Pitfalls in interpreting interventional studies for osteoporosis
Mini-Review, 329 - 331Tag this article
After adulthood, changes in the skeleton are slow and takes years for accruing or losing any appreciable amount of bone mass. Proper interpretation of studies that evaluate the effect of nutrients (like calcium, vitamin D) and anti-resorptive agents (like bisphosphonates) on bone mass is important so that the true effect of the agent is measured correctly. In this report, we are highlighting two issues of utmost importance for correctly interpreting interventional studies for osteoporosis. One issue is the bone remodelling transient (BRT). It refers to a transient change in bone mineral density (BMD) by any agent that reduces remodeling space temporarily. This change is, however, not sustained for a long period and can be misinterpreted as a true gain in bone mass. The second issue is difference between calcium balance and bone balance. Calcium balance is the difference between the amount of calcium ingested in a day and the amount of calcium lost in that day. Recommendations for dietary calcium intake are based on calcium balance studies that presume calcium balance as an equivalent for bone balance. However, these are two different entities and need to be distinguished. Dietary calcium requirements should be established by bone balance studies using bone densitometry, not by calcium balance studies.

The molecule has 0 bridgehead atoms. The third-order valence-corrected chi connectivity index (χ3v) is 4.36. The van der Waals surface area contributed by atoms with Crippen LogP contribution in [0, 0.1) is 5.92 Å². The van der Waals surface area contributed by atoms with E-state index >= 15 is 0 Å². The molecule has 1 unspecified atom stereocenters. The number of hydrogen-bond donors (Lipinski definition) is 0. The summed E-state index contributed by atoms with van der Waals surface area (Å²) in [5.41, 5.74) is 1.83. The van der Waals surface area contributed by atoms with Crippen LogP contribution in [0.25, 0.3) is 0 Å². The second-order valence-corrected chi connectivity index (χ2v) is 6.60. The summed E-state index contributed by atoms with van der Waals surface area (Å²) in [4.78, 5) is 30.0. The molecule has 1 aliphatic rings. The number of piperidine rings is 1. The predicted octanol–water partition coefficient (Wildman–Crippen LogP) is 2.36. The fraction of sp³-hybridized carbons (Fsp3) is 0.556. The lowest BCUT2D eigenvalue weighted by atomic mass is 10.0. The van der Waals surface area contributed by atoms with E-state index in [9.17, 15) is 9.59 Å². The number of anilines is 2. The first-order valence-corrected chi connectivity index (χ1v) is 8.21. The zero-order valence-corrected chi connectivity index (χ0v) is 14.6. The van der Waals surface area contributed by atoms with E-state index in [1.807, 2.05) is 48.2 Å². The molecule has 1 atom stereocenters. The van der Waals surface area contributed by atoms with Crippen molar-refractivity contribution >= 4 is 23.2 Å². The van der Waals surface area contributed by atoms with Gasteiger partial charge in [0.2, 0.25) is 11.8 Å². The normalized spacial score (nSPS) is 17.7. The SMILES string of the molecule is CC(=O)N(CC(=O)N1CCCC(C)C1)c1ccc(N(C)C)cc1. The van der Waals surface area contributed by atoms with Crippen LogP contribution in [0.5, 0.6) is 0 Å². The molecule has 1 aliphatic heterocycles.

KEY WORDS: bone remodeling space; bone remodeling transient; interventional studies; calcium balance; bone balance; osteoporosis.